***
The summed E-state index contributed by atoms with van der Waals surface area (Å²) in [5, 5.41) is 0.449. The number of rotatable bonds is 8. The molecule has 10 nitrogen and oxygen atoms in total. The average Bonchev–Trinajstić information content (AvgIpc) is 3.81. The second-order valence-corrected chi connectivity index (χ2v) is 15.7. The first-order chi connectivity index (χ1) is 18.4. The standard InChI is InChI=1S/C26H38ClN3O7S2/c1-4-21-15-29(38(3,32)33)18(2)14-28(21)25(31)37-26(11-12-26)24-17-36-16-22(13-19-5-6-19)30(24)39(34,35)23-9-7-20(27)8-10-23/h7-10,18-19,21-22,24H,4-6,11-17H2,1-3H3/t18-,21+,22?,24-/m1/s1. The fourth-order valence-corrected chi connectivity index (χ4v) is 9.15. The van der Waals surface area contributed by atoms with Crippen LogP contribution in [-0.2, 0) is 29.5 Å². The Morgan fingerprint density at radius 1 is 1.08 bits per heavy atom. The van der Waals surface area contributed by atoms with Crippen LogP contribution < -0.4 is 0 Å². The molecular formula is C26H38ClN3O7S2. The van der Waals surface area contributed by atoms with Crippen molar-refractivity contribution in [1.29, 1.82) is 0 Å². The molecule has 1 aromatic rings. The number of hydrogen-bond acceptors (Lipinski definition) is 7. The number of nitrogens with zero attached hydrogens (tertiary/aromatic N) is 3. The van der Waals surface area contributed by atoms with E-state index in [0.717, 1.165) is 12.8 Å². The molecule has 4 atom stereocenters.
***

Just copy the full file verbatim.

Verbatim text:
The summed E-state index contributed by atoms with van der Waals surface area (Å²) in [5, 5.41) is 0.449. The number of rotatable bonds is 8. The molecule has 10 nitrogen and oxygen atoms in total. The average Bonchev–Trinajstić information content (AvgIpc) is 3.81. The second-order valence-corrected chi connectivity index (χ2v) is 15.7. The first-order chi connectivity index (χ1) is 18.4. The standard InChI is InChI=1S/C26H38ClN3O7S2/c1-4-21-15-29(38(3,32)33)18(2)14-28(21)25(31)37-26(11-12-26)24-17-36-16-22(13-19-5-6-19)30(24)39(34,35)23-9-7-20(27)8-10-23/h7-10,18-19,21-22,24H,4-6,11-17H2,1-3H3/t18-,21+,22?,24-/m1/s1. The fourth-order valence-corrected chi connectivity index (χ4v) is 9.15. The van der Waals surface area contributed by atoms with Crippen LogP contribution in [-0.2, 0) is 29.5 Å². The Morgan fingerprint density at radius 1 is 1.08 bits per heavy atom. The van der Waals surface area contributed by atoms with Crippen LogP contribution < -0.4 is 0 Å². The molecular formula is C26H38ClN3O7S2. The van der Waals surface area contributed by atoms with Crippen molar-refractivity contribution in [1.29, 1.82) is 0 Å². The molecule has 1 aromatic rings. The number of hydrogen-bond acceptors (Lipinski definition) is 7. The number of nitrogens with zero attached hydrogens (tertiary/aromatic N) is 3. The van der Waals surface area contributed by atoms with E-state index in [0.717, 1.165) is 12.8 Å². The molecule has 4 atom stereocenters.